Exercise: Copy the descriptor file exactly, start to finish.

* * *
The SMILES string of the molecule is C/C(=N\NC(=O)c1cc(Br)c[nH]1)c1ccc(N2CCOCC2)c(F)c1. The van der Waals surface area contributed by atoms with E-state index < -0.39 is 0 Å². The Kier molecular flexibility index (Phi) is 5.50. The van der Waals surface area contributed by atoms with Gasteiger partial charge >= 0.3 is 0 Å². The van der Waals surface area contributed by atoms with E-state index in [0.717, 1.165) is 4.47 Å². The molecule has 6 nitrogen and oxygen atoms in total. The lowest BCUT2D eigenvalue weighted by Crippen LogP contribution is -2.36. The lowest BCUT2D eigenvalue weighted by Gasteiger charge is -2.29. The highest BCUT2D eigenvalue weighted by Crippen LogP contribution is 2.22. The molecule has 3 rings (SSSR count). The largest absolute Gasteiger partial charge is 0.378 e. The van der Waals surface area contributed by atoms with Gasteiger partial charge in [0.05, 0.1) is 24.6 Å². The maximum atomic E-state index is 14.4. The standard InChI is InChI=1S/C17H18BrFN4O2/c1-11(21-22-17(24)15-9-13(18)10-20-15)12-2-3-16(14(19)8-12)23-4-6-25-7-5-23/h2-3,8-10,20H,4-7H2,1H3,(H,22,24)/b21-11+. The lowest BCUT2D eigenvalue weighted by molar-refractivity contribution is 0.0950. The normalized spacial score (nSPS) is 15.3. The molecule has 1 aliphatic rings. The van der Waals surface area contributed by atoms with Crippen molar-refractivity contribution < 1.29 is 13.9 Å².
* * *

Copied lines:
The SMILES string of the molecule is C/C(=N\NC(=O)c1cc(Br)c[nH]1)c1ccc(N2CCOCC2)c(F)c1. The van der Waals surface area contributed by atoms with E-state index < -0.39 is 0 Å². The Kier molecular flexibility index (Phi) is 5.50. The van der Waals surface area contributed by atoms with Gasteiger partial charge >= 0.3 is 0 Å². The van der Waals surface area contributed by atoms with E-state index in [0.717, 1.165) is 4.47 Å². The molecule has 6 nitrogen and oxygen atoms in total. The lowest BCUT2D eigenvalue weighted by Crippen LogP contribution is -2.36. The lowest BCUT2D eigenvalue weighted by Gasteiger charge is -2.29. The highest BCUT2D eigenvalue weighted by Crippen LogP contribution is 2.22. The molecule has 3 rings (SSSR count). The largest absolute Gasteiger partial charge is 0.378 e. The van der Waals surface area contributed by atoms with Gasteiger partial charge in [0.05, 0.1) is 24.6 Å². The maximum atomic E-state index is 14.4. The standard InChI is InChI=1S/C17H18BrFN4O2/c1-11(21-22-17(24)15-9-13(18)10-20-15)12-2-3-16(14(19)8-12)23-4-6-25-7-5-23/h2-3,8-10,20H,4-7H2,1H3,(H,22,24)/b21-11+. The lowest BCUT2D eigenvalue weighted by molar-refractivity contribution is 0.0950. The normalized spacial score (nSPS) is 15.3. The molecule has 1 aliphatic rings. The van der Waals surface area contributed by atoms with Crippen molar-refractivity contribution < 1.29 is 13.9 Å².